Fluffy the cat's temperature was so low when she was dug out from a snow drift that it could not be registered on veterinary thermometers. With her shaggy long-haired coat clogged with snow clumps and her vital signs of life hardly registering, all looked lost for the tabby and white pet. Vets never gave up and, after hours of intensive care, Fluffy was back to normal and on her way home.
Remarkable before and after pictures of Fluffy have been posted on social media by a veterinary clinic to show how the cat virtually used up all her nine lives in one snow storm as temperatures plunged to minus-13C.
Three year old Fluffy is used to cold weather. She was living outdoors when her new owners arrived in the Montana neighbourhood of Kalispell and adopted her, but they were left mortified when she was discovered curled up and torpid deep in a snow bank.
It’s believed she may have been injured or chased and could not reach one of her normal hiding places.
The owners rushed her to the Animal Clinic of Kalispell where life-savers got to work.
Fluffy the cat turned into ice statue (Image: Animal Clinic of Kalispell/Facebook)
Vet Jevon Clark told local TV channel KULR how Fluffy’s body temperature was way below the usual 38.33 (101F) for cats.
He explained: “I’ve never seen this before… I've been in practice for almost 24 years and she was actually caked in ice, like those ice balls were caked on her all the way around her, 360 degrees.
“Her temperature was so low our thermometer wouldn't read it, so we know it was less than 90F.”
So began the arduous task of bringing Fluffy’s temperature back to normal.
Keep Them Active. Energy varies between breeds, says Dr. Becker. “Greyhounds, Labs, Golden Retrievers, Jack Russell Terriers, Border Collies, and other active breeds have unfathomable energy.” He continues, “wolves spend 80% of their time awake, moving. With cats, there’s not such an exercise requirement,” but providing outlets for play at home is still crucial. For both cats and dogs he recommends food-dispensing that “recreates the hunt,” and puzzle feeders that engage your pet’s “body and mind.”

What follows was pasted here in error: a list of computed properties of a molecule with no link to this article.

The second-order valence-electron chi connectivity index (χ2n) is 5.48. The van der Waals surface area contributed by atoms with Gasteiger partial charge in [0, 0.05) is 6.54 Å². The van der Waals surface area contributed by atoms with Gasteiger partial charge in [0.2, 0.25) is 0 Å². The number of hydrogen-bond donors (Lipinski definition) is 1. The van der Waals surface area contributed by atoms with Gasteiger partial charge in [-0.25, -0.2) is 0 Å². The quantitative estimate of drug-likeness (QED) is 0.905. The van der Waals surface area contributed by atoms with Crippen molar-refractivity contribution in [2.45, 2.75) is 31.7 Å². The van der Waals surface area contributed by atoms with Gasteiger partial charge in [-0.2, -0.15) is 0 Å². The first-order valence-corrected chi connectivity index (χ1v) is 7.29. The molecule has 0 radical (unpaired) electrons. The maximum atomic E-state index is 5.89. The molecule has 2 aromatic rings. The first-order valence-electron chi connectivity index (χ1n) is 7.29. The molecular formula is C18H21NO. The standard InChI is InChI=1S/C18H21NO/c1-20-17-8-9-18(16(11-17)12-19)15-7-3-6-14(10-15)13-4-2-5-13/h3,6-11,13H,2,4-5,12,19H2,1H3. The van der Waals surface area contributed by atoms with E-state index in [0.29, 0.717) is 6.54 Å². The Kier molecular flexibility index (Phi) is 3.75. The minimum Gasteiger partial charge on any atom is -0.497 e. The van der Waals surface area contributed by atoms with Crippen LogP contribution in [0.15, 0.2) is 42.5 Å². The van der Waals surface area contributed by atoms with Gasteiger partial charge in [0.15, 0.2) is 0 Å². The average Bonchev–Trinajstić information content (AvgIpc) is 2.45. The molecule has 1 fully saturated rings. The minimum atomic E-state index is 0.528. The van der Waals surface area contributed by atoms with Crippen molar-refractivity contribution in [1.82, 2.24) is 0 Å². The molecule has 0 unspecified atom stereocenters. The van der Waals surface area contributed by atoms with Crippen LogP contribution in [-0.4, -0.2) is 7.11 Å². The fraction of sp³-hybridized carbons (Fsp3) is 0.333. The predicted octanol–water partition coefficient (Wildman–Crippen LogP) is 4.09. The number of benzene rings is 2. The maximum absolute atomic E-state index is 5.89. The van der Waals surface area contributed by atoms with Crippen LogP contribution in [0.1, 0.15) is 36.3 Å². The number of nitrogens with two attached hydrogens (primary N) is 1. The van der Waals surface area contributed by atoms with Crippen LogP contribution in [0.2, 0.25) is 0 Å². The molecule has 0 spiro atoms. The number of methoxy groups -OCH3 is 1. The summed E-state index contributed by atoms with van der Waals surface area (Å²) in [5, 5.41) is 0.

Fluffy the car had hours of intensive care to help him thaw (Image: Animal Clinic of Kalispell/Facebook)
She was covered in blankets and doused with warm water for two hours before special heating pads were applied.
Time in a heated cage helped her regain consciousness although her body temperature remained critically low.
Several more hours recovering in the veterinary clinic’s emergency room finally saw her pull through.
The Animal Clinic of Kalispell posted on Facebook: “Amazing success and survival story from this week.
After hours of intensive care Fluffy was back to her fluffy self (Image: Animal Clinic of Kalispell/Facebook)
"Some clients found their injured cat buried in snow.
“They brought her to us essentially frozen and unresponsive. Her temperature was very low but after many hours she recovered and is now completely normal. Fluffy is amazing!”
Fluffy’s owners have asked not to be identified but Dr Clark says they did nothing wrong and believes the cat may have been chased so she could not reach her favourite hiding spot.
The owners are now going to try to keep Fluffy indoors.